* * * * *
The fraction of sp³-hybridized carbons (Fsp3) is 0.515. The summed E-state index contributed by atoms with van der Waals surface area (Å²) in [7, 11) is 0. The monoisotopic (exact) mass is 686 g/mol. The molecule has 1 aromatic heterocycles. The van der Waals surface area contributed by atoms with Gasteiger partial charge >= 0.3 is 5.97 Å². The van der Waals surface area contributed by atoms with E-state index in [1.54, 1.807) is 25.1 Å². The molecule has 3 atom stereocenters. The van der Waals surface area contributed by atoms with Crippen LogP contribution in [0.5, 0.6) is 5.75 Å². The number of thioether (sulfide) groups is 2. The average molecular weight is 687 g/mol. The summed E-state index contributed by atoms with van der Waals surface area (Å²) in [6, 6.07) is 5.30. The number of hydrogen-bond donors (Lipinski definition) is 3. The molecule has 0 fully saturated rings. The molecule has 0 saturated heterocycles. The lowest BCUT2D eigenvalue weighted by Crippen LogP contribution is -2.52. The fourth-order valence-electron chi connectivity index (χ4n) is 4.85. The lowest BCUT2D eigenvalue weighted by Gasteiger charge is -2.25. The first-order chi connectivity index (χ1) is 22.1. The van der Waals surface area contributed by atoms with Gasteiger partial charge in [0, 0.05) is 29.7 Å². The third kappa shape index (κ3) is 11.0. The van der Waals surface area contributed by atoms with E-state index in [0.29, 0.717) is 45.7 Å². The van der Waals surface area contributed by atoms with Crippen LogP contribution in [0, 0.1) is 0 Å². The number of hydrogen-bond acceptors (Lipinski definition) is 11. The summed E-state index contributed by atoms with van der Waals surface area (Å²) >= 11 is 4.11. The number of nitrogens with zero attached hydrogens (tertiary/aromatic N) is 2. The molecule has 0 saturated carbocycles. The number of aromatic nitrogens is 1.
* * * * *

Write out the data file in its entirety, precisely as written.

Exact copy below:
The fraction of sp³-hybridized carbons (Fsp3) is 0.515. The summed E-state index contributed by atoms with van der Waals surface area (Å²) in [7, 11) is 0. The monoisotopic (exact) mass is 686 g/mol. The molecule has 1 aromatic heterocycles. The van der Waals surface area contributed by atoms with Gasteiger partial charge >= 0.3 is 5.97 Å². The van der Waals surface area contributed by atoms with E-state index in [1.54, 1.807) is 25.1 Å². The molecule has 3 atom stereocenters. The van der Waals surface area contributed by atoms with Crippen LogP contribution in [0.5, 0.6) is 5.75 Å². The number of thioether (sulfide) groups is 2. The average molecular weight is 687 g/mol. The summed E-state index contributed by atoms with van der Waals surface area (Å²) in [6, 6.07) is 5.30. The number of hydrogen-bond donors (Lipinski definition) is 3. The molecule has 0 fully saturated rings. The molecule has 0 saturated heterocycles. The lowest BCUT2D eigenvalue weighted by Crippen LogP contribution is -2.52. The fourth-order valence-electron chi connectivity index (χ4n) is 4.85. The lowest BCUT2D eigenvalue weighted by Gasteiger charge is -2.25. The first-order chi connectivity index (χ1) is 22.1. The van der Waals surface area contributed by atoms with Gasteiger partial charge in [0, 0.05) is 29.7 Å². The third kappa shape index (κ3) is 11.0. The van der Waals surface area contributed by atoms with E-state index in [0.29, 0.717) is 45.7 Å². The van der Waals surface area contributed by atoms with Crippen LogP contribution in [0, 0.1) is 0 Å². The number of hydrogen-bond acceptors (Lipinski definition) is 11. The summed E-state index contributed by atoms with van der Waals surface area (Å²) >= 11 is 4.11. The number of nitrogens with zero attached hydrogens (tertiary/aromatic N) is 2. The molecule has 0 saturated carbocycles. The number of aromatic nitrogens is 1.